Last week saw over thirty Year 12 students and their teachers from Liverpool Life Sciences University Technical College (UTC) and Calderstones School visit LSTM for International Clinical Trials Day on the 20th May.
The Accelerator Research Clinic (ARC) hosted an open day for International Clinical Trials Day which allowed visitors to explore the work of Liverpool Vaccine Group, LSTM’s citizen science Swab and Send project and the Research Centre for Drugs and Diagnostics and how the public are at the centre of their research.
Importantly, the students learnt about the ARC’s current clinical trials on Pneumococcus, bacteria that has the potential to cause pneumonia, sepsis and meningitis. Approx. 1 in 10 healthy adults carry these bacteria in their nose without any symptoms, this is called colonisation. There are over 90 strains of pneumococcal bacteria, vaccines cannot include them all therefore they include the most common strains. Some strains of the bacteria are continuing to cause disease despite being included in current pneumonia vaccines, this is called vaccine escape. The team are investigating vaccine escape and testing current pneumonia vaccines to determine which vaccine offers more protection against colonisation in the nose.The students engaged with several hands-on interactive demonstrations including guessing the number of Eppendorf tubes contained in a jar, learning how to undergo safe donning and doffing of gloves and other PPE, and hand washing when working with viruses such as SARS-CoV-2. In addition, the visitors were given a bronchoscopy demonstration using a respiratory model, a technique that involves passing a small camera through the nose or mouth, into the lungs to allow exploration of a patient’s lungs and airways.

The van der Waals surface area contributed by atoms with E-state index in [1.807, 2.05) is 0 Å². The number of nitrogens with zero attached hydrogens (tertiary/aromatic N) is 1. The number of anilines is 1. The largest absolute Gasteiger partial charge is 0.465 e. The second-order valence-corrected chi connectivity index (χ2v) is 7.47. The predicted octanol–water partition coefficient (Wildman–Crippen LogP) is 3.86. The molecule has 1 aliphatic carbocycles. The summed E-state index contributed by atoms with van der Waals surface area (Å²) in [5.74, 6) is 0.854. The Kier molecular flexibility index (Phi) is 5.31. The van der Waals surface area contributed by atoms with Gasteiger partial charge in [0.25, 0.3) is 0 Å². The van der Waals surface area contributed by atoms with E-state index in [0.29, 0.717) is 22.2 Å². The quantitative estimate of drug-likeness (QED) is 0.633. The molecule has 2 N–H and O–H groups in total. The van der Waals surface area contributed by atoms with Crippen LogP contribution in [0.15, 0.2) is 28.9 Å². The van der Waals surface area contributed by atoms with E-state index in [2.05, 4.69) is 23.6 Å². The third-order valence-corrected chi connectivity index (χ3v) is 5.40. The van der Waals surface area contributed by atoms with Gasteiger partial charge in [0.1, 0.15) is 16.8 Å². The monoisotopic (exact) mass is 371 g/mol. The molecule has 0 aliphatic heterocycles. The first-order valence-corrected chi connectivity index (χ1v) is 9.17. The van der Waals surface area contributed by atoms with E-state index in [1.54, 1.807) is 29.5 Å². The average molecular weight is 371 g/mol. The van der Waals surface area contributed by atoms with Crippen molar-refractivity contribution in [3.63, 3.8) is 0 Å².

Amy Collins, ARC’s Marketing and Public Engagement Officer said “Here at ARC we rely on the generosity of the public to give their time and samples to our study. Recruitment is a never-ending task, without our volunteers we couldn’t do the research. We screen, vaccinate, inoculate and take samples at the clinic, that’s the ‘public facing’ part of the trial. Upstairs the microbiology lab are processing and analysing behind the scenes, producing data that could help us improve vaccines and save lives. International clinical trials day gave us the perfect opportunity to bring the teams together, display the work being done and give something back to the community. We not only wanted to expose the students to science in a real-world environment but also introduce them to a range of different career possibilities within research. The visitors were totally engaged in the activities and asked lots of relevant questions. I hope we have inspired the next generation of researchers.”
John Dyer, Lead Teacher for Science Innovation, said “Wow, what a fantastic morning at Liverpool School of Tropical Medicine to find out about the process of clinical trials. Our Liverpool Life Sciences UTC year 12 students loved finding out about the history of clinical trials, the research and vaccine trials that go on at LSTM and taking part in the great range of activities that helped them to understand more including having a go at bronchoscopy, microscopy, identifying bacterial cultures on plates, learning about the swab and send programme and culminating in them competing to see who could most accurately throw a sack into a model nostril! The staff and students loved it and it really enriched the students’ curriculum studies and exposed them to the range of careers and opportunities available at LSTM.”
ARC need volunteers aged 18-50 years old in the Merseyside area. If you would like to be part of the Pneumo 2 study to help us fight pneumonia. Please register your interest here.
Participants will be paid for their time and inconvenience.